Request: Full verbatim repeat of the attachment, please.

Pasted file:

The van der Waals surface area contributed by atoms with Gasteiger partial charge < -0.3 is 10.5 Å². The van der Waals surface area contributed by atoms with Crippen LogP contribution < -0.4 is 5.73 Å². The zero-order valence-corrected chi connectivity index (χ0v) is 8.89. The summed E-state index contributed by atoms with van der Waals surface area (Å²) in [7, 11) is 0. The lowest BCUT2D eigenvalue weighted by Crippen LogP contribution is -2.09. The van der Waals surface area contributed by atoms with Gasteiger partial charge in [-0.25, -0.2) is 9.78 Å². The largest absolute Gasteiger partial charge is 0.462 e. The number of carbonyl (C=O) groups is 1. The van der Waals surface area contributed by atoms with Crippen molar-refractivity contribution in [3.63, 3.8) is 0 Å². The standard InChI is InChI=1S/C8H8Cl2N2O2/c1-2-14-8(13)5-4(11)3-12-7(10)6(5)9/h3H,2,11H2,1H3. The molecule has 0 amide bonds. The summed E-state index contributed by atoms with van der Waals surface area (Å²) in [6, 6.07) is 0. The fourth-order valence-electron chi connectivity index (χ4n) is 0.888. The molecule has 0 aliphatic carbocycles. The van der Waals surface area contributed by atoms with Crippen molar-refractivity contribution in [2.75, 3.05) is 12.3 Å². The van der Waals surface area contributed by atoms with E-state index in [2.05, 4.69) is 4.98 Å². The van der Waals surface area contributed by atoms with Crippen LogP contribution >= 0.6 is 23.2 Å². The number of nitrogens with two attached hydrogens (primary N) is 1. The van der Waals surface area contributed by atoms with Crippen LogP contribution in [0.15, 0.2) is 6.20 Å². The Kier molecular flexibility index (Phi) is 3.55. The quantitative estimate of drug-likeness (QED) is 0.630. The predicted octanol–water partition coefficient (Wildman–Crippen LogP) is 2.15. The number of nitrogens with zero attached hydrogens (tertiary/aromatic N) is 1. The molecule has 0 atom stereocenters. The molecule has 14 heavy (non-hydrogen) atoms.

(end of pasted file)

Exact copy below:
The van der Waals surface area contributed by atoms with Gasteiger partial charge < -0.3 is 10.5 Å². The van der Waals surface area contributed by atoms with Crippen LogP contribution < -0.4 is 5.73 Å². The zero-order valence-corrected chi connectivity index (χ0v) is 8.89. The summed E-state index contributed by atoms with van der Waals surface area (Å²) in [7, 11) is 0. The lowest BCUT2D eigenvalue weighted by Crippen LogP contribution is -2.09. The van der Waals surface area contributed by atoms with Gasteiger partial charge in [-0.25, -0.2) is 9.78 Å². The largest absolute Gasteiger partial charge is 0.462 e. The number of carbonyl (C=O) groups is 1. The van der Waals surface area contributed by atoms with Crippen molar-refractivity contribution in [3.63, 3.8) is 0 Å². The standard InChI is InChI=1S/C8H8Cl2N2O2/c1-2-14-8(13)5-4(11)3-12-7(10)6(5)9/h3H,2,11H2,1H3. The molecule has 0 amide bonds. The summed E-state index contributed by atoms with van der Waals surface area (Å²) in [6, 6.07) is 0. The fourth-order valence-electron chi connectivity index (χ4n) is 0.888. The molecule has 0 aliphatic carbocycles. The van der Waals surface area contributed by atoms with Crippen molar-refractivity contribution in [2.75, 3.05) is 12.3 Å². The van der Waals surface area contributed by atoms with E-state index in [2.05, 4.69) is 4.98 Å². The van der Waals surface area contributed by atoms with Crippen LogP contribution >= 0.6 is 23.2 Å². The number of nitrogens with two attached hydrogens (primary N) is 1. The van der Waals surface area contributed by atoms with Crippen LogP contribution in [0.15, 0.2) is 6.20 Å². The Kier molecular flexibility index (Phi) is 3.55. The quantitative estimate of drug-likeness (QED) is 0.630. The predicted octanol–water partition coefficient (Wildman–Crippen LogP) is 2.15. The number of nitrogens with zero attached hydrogens (tertiary/aromatic N) is 1. The molecule has 0 atom stereocenters. The molecule has 14 heavy (non-hydrogen) atoms.